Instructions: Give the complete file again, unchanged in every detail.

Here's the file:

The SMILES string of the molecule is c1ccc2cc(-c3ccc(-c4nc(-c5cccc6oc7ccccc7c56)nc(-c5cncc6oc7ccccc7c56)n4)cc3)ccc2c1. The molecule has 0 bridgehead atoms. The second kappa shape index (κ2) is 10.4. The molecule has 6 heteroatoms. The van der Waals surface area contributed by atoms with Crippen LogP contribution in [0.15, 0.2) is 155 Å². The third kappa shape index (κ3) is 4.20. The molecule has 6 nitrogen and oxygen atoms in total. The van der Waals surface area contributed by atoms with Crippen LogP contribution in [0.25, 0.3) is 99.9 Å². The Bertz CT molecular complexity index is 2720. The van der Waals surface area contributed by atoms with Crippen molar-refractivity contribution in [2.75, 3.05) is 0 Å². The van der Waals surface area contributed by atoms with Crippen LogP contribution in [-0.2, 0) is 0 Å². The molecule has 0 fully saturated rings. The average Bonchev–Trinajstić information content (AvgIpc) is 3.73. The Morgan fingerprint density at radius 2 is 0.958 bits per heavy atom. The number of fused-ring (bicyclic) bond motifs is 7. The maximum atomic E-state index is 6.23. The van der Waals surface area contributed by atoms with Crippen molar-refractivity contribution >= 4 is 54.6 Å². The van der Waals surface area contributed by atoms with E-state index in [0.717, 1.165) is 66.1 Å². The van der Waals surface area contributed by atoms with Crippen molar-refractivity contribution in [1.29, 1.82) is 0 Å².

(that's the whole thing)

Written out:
The SMILES string of the molecule is c1ccc2cc(-c3ccc(-c4nc(-c5cccc6oc7ccccc7c56)nc(-c5cncc6oc7ccccc7c56)n4)cc3)ccc2c1. The molecule has 0 bridgehead atoms. The second kappa shape index (κ2) is 10.4. The molecule has 6 heteroatoms. The van der Waals surface area contributed by atoms with Crippen LogP contribution in [0.15, 0.2) is 155 Å². The third kappa shape index (κ3) is 4.20. The molecule has 6 nitrogen and oxygen atoms in total. The van der Waals surface area contributed by atoms with Crippen LogP contribution in [0.25, 0.3) is 99.9 Å². The Bertz CT molecular complexity index is 2720. The van der Waals surface area contributed by atoms with Crippen molar-refractivity contribution in [2.75, 3.05) is 0 Å². The van der Waals surface area contributed by atoms with Crippen LogP contribution in [-0.2, 0) is 0 Å². The molecule has 0 fully saturated rings. The average Bonchev–Trinajstić information content (AvgIpc) is 3.73. The Morgan fingerprint density at radius 2 is 0.958 bits per heavy atom. The number of fused-ring (bicyclic) bond motifs is 7. The maximum atomic E-state index is 6.23. The van der Waals surface area contributed by atoms with Crippen molar-refractivity contribution >= 4 is 54.6 Å². The van der Waals surface area contributed by atoms with E-state index in [0.717, 1.165) is 66.1 Å². The van der Waals surface area contributed by atoms with Crippen molar-refractivity contribution in [1.29, 1.82) is 0 Å².